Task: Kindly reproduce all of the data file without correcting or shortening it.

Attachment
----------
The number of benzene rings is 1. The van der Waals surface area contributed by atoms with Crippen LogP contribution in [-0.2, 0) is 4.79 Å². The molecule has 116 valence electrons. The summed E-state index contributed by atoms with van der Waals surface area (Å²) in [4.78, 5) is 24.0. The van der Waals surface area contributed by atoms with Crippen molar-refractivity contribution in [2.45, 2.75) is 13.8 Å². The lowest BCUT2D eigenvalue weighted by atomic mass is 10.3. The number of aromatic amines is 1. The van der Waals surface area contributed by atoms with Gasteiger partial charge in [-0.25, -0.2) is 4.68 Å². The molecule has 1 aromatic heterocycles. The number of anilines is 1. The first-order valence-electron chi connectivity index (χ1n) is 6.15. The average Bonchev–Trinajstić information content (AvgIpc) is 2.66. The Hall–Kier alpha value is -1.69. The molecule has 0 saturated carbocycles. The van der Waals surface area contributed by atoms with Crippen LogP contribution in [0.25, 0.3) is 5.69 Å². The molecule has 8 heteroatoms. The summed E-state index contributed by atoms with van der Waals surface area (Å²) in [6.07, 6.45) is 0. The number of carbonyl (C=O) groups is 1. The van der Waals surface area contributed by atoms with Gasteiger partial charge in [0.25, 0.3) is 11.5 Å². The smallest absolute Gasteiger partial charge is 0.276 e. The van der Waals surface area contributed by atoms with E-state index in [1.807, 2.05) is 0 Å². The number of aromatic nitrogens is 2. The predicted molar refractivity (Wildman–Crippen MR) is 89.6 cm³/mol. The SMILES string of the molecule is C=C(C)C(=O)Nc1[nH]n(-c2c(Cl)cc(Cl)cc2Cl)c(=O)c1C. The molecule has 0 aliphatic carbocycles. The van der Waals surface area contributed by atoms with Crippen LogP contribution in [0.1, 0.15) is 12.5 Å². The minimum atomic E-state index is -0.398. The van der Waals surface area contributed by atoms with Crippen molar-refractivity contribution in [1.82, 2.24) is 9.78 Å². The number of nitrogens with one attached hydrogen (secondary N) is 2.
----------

The number of benzene rings is 1. The van der Waals surface area contributed by atoms with Crippen LogP contribution in [-0.2, 0) is 4.79 Å². The molecule has 116 valence electrons. The summed E-state index contributed by atoms with van der Waals surface area (Å²) in [4.78, 5) is 24.0. The van der Waals surface area contributed by atoms with Crippen molar-refractivity contribution in [2.45, 2.75) is 13.8 Å². The lowest BCUT2D eigenvalue weighted by atomic mass is 10.3. The number of aromatic amines is 1. The van der Waals surface area contributed by atoms with Gasteiger partial charge in [-0.25, -0.2) is 4.68 Å². The molecule has 1 aromatic heterocycles. The number of anilines is 1. The first-order valence-electron chi connectivity index (χ1n) is 6.15. The average Bonchev–Trinajstić information content (AvgIpc) is 2.66. The Hall–Kier alpha value is -1.69. The molecule has 0 saturated carbocycles. The van der Waals surface area contributed by atoms with Crippen LogP contribution in [0.25, 0.3) is 5.69 Å². The molecule has 8 heteroatoms. The summed E-state index contributed by atoms with van der Waals surface area (Å²) in [6.07, 6.45) is 0. The number of carbonyl (C=O) groups is 1. The van der Waals surface area contributed by atoms with Gasteiger partial charge in [0.25, 0.3) is 11.5 Å². The smallest absolute Gasteiger partial charge is 0.276 e. The van der Waals surface area contributed by atoms with E-state index in [1.807, 2.05) is 0 Å². The number of aromatic nitrogens is 2. The predicted molar refractivity (Wildman–Crippen MR) is 89.6 cm³/mol. The SMILES string of the molecule is C=C(C)C(=O)Nc1[nH]n(-c2c(Cl)cc(Cl)cc2Cl)c(=O)c1C. The molecule has 0 aliphatic carbocycles. The van der Waals surface area contributed by atoms with Crippen LogP contribution in [0.1, 0.15) is 12.5 Å². The minimum atomic E-state index is -0.398. The van der Waals surface area contributed by atoms with Crippen molar-refractivity contribution in [1.82, 2.24) is 9.78 Å². The number of nitrogens with one attached hydrogen (secondary N) is 2.